Blog Post

Don’t Miss Your Chance to Help Build Trustworthy Data Practices!

Starting August and continuing through September, you will have the chance to share your experiences and expertise as part of a focus group series to help build trustworthy data practices for citizen science! Everyone with an interest in citizen science is invited to participate.

Grab Your Spot!

You are invited to participate in one or more virtual, topical focus group sessions to co-create best practices and new resources for responsibly collecting, managing, and sharing data across the citizen science community. The goal of these sessions is to discuss and develop norms, tools, and resources for the community that are designed by the people of this community. 

The focus group sessions will address five key topics from (1) achieving data openness and (2) crediting volunteers to (3) providing return of results, (4) conveying transparency, and (5) respecting data privacy. Each focus group topic is offered twice. You are welcome to register for more than one focus group topic of interest, but please select only one date per topic. There are limited spots available for each session, so grab your spot now and please be sure to attend the session(s) you register for. 

If you have ideas about how to achieve trustworthy data through the creation of norms and tools to support those norms, or if you are interested in learning more about this from colleagues in your community, then these focus group sessions are for you! All discussions from these sessions will directly inform the practical tools to be developed in following resource workshops to be offered later in the year. Examples of tools to be co-created might include a Volunteer Bill of Rights, a Privacy Policy Template, or a Data Ethics Flowchart.As part of your involvement in the Building Trustworthy Data Practices focus group sessions (offered now) and resource workshops (to be offered later), you are also invited to complete an online pre-survey prior to your participation. This 20-minute interactive survey will ask questions about your involvement in citizen science and your views of specific data practices as applied to hypothetical citizen science scenarios. Questions will assess your current perception of norms, efficacy, and attitudes of data practices in different contexts. You will have the chance to take a post-survey at the conclusion of your participation in the co-creation process (following focus group sessions and resource workshops) to assess any changes in your views. Both the pre and post-survey constitute research and your responses will be used to guide the content for the focus group sessions and resource workshops.

Your Voice Counts!

The citizen science community is as strong as the members who support it by actively engaging in ways to improve the practice, as well as impact, of citizen science. Do not miss this chance to participate in a one-of-kind opportunity to ensure that citizen science data are obtained and stewarded in an ethical and responsible manner.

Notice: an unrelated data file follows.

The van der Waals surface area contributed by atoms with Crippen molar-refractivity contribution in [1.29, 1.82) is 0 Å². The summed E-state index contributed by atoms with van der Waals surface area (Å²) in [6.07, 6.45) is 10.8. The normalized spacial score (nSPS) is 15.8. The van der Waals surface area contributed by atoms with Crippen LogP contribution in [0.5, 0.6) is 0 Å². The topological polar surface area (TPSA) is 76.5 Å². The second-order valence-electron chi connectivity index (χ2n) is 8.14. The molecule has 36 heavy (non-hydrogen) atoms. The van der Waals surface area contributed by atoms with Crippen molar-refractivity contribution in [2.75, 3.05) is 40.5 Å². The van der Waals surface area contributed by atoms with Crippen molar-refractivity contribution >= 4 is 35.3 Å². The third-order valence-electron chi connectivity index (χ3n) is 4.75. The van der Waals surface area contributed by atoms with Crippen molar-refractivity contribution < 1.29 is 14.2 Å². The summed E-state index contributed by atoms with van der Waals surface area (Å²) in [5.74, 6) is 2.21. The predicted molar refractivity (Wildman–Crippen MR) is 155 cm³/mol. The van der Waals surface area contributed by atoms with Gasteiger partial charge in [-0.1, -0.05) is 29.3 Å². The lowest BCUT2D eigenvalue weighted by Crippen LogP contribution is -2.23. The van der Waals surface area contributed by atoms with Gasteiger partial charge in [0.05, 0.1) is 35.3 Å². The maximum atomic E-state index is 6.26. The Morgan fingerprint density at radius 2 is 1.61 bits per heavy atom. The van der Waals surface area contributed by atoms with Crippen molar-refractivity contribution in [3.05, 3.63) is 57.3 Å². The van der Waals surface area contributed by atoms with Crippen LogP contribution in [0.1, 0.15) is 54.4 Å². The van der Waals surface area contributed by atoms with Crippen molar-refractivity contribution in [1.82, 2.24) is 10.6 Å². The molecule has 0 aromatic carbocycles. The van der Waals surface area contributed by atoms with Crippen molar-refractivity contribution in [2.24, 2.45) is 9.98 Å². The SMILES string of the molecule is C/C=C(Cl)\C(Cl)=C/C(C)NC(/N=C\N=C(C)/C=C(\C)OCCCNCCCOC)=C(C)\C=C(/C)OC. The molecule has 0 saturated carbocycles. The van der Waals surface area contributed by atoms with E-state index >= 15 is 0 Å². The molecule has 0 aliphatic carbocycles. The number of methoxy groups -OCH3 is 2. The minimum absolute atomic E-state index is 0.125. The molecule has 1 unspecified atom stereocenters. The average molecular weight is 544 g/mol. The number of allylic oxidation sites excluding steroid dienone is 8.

These focus group sessions acknowledge that there is “no one-size-fits-all” answer because context matters. Each project has unique aspects that may require different approaches to how data is collected and managed. Through your participation, you can voice your needs, wants, and concerns to co-create the practices and products that will serve the highly varied project styles within the field. 

Find Out More!

Building Trustworthy Data Practices is led by Caren Cooper (PhD, North Carolina State University), Lisa Rasmussen (PhD, University of North Carolina at Charlotte), and Elizabeth Jones (PhD, North Carolina State University) in collaboration with the Citizen Science Association and funded by the National Science Foundation. To learn more about this effort and your role in it, please visit the project webpage. For questions or comments, please contact the Facilitation & Research Team at

Other Details:
This research is supported by the National Science Foundation under Grant #1835352. Any opinions, findings, and conclusions or recommendations expressed in this research are those of the Research Team and do not necessarily reflect the views of the National Science Foundation. This research has also been approved by North Carolina State University (NCSU) Institutional Review Board (IRB) and classified under exempt status. For questions or concerns regarding your rights as a subject in this study, contact the NCSU IRB for Human Participants Administrator at 919-515-4514 or access the website at

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